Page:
Leef stared up big-eyed. ‘What kind o’ men do a thing like this?’
‘Just men,’ said Shy. ‘Thing like this don’t take no one special.’ Though at times it felt to her that they were following something else. Some mad storm blowing mindless through this abandoned country, churning up the dirt and leaving bottles and shit and burned buildings and hanged folk scattered in its wake. A storm that snatched away all the children to who knew where and to what purpose? ‘You care to go up there, Leef, and cut these folks down?’
He looked like he didn’t much care to, but he drew his knife and went inside to do it anyway.
‘Feels like we’re doing a lot of burying lately,’ she muttered.
‘Good thing you got Clay to throw them shovels in,’ said Lamb. She laughed at that, then realised what she was laughing at and
turned it into an ugly cough. Leef ’s head showed at the window and he leaned out, started cutting at the ropes, making the bodies tremble.
‘Seems wrong, us having to clean up after these bastards.’
‘Someone has to.’ Lamb held one of the shovels out to her. ‘Or do you want to leave these folks swinging?’
Towards evening, the low sun setting the edges of the clouds to burn and the wind making the trees dance and sweeping patterns in the grass, they came upon a campsite. A big fire had smouldered out under the eaves of a wood, a circle of charred branches and sodden ash three strides across. Shy hopped from the wagon while Lamb was still cooing Scale and Calder to a snorting halt, and she drew her knife and gave the fire a poke, turned up some embers still aglow.
‘They were here overnight,’ she called.
‘We’re catching ’em, then?’ asked Leef as he jumped down, nocking an arrow loose to his bow.
‘I reckon.’ Though Shy couldn’t help wondering if that was a good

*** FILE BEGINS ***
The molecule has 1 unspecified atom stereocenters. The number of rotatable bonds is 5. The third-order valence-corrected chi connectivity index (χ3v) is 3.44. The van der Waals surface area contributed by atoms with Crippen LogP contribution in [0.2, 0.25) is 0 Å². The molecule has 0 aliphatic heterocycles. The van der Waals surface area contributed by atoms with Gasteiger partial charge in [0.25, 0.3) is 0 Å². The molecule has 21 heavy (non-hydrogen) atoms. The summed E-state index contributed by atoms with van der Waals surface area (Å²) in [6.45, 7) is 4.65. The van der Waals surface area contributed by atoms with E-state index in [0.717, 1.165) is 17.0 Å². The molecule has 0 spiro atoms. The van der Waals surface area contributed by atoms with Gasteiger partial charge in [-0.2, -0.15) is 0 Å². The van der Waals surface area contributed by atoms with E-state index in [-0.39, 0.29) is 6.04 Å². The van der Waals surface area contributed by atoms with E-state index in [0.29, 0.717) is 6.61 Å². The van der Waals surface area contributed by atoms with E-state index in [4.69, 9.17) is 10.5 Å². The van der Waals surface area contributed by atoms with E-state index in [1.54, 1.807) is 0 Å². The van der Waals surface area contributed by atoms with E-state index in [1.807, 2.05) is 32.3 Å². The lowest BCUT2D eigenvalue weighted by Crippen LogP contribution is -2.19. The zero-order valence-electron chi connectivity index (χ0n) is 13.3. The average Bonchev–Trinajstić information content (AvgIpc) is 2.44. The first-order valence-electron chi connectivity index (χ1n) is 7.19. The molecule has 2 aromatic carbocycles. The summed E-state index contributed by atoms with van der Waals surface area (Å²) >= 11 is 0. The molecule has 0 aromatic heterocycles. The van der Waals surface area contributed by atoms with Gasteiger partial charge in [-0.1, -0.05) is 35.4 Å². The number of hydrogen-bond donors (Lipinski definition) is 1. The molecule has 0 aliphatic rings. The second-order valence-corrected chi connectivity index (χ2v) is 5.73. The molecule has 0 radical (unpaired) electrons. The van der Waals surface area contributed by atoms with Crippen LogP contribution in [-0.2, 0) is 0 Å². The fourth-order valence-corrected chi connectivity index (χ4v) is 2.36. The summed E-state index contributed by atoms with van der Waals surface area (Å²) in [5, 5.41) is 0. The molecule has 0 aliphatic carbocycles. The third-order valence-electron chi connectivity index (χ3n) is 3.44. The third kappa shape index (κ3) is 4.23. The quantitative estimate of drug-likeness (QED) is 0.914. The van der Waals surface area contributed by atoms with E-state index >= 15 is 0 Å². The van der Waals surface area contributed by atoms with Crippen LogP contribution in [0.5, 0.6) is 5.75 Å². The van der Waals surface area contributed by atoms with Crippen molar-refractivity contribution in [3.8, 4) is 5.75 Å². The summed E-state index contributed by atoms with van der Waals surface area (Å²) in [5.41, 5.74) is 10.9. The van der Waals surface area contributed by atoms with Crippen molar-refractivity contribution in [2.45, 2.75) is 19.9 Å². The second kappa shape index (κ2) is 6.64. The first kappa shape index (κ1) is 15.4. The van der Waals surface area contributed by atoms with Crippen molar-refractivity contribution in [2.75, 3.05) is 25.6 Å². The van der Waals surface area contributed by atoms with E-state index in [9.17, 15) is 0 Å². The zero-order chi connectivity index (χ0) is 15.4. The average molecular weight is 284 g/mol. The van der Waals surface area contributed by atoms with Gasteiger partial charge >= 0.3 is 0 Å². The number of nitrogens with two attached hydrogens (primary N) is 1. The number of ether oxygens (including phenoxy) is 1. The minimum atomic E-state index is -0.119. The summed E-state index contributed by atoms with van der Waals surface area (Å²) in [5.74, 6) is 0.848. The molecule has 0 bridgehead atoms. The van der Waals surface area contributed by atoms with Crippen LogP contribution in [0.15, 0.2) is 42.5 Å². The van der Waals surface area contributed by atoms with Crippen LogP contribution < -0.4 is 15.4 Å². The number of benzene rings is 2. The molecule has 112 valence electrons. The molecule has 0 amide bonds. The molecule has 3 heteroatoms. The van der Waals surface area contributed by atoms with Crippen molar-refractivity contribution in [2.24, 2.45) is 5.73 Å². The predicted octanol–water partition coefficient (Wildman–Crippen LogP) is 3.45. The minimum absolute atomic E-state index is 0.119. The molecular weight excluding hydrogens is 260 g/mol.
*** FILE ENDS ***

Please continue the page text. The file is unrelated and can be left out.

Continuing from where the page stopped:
thing. She dragged a length of frayed rope from the grass, found a cobweb torn between bushes at the treeline, then a shred of cloth left on a bramble.
‘Someone come this way?’ asked Leef.
‘More’n one. And fast.’ Shy slipped through after, keeping low, crept down a muddy slope, slick dirt and fallen leaves treacherous under her boots, trying to keep her balance and peer into the dimness—
She saw Pit, face down by a fallen tree, looking so small there among the knotted roots. She wanted to scream but had no voice, no breath even. She ran, slid on her side in a shower of dead leaves and ran again. She squatted by him, back of his head a clotted mass, hand trembling as she reached out, not wanting to see his face, having to see it. She held her breath as she wrestled him over, his body small but stiff as a board, brushed away the leaves stuck to his face with fumbling fingers.
‘Is it your brother?’ muttered Leef.
‘No.’ She was almost sick with relief. Then with guilt that she was relieved, when this boy was dead. ‘Is it yours?’
‘No,’ said Leef.
Shy slid her hands under the dead child and picked him up, strug- gled up the slope, Leef behind her. Lamb stood staring between the trees at the top, a black shape stamped from the glow of sunset.
‘Is it him?’ came his cracking voice. ‘Is it Pit?’
‘No.’ Shy laid him on the flattened grass, arms stuck out wide, head tipped back rigid.
‘By the dead.’ Lamb had his fingers shoved into his grey hair, grip- ping at his head like it might burst.
‘Might be he tried to get away. They made a lesson of him.’ She hoped Ro didn’t try it. Hoped she was too clever to. Hoped she was cleverer than Shy had been at her age. She leaned on the wagon with her back to the others, squeezed her eyes shut and wiped the tears away. Dug the bastard shovels out and brought them back.
‘More fucking digging,’ spat Leef, hacking at the ground like it was the one stole his brother.
‘Better off digging than getting buried,’ said Lamb.
Shy left them to the graves and the oxen to their grazing and spread out in circles, keeping low, fingers combing at the cold grass, trying to read the signs in the fading light. Trying to feel out what they’d done, what they’d do next.
He grunted as he squatted beside her, slapping the dirt from his gloves. ‘What is it?’
‘Looks like three of ’em peeled off here, heading south and east. The rest struck on due west. What do you think?’
‘I try not to. You’re the tracker. Though when you got so damn good at it, I’ve no notion.’
‘Just a question of thinking it through.’ Shy didn’t want to admit that chasing men and being chased are sides to one coin, and at being chased she’d two years of the harshest practice.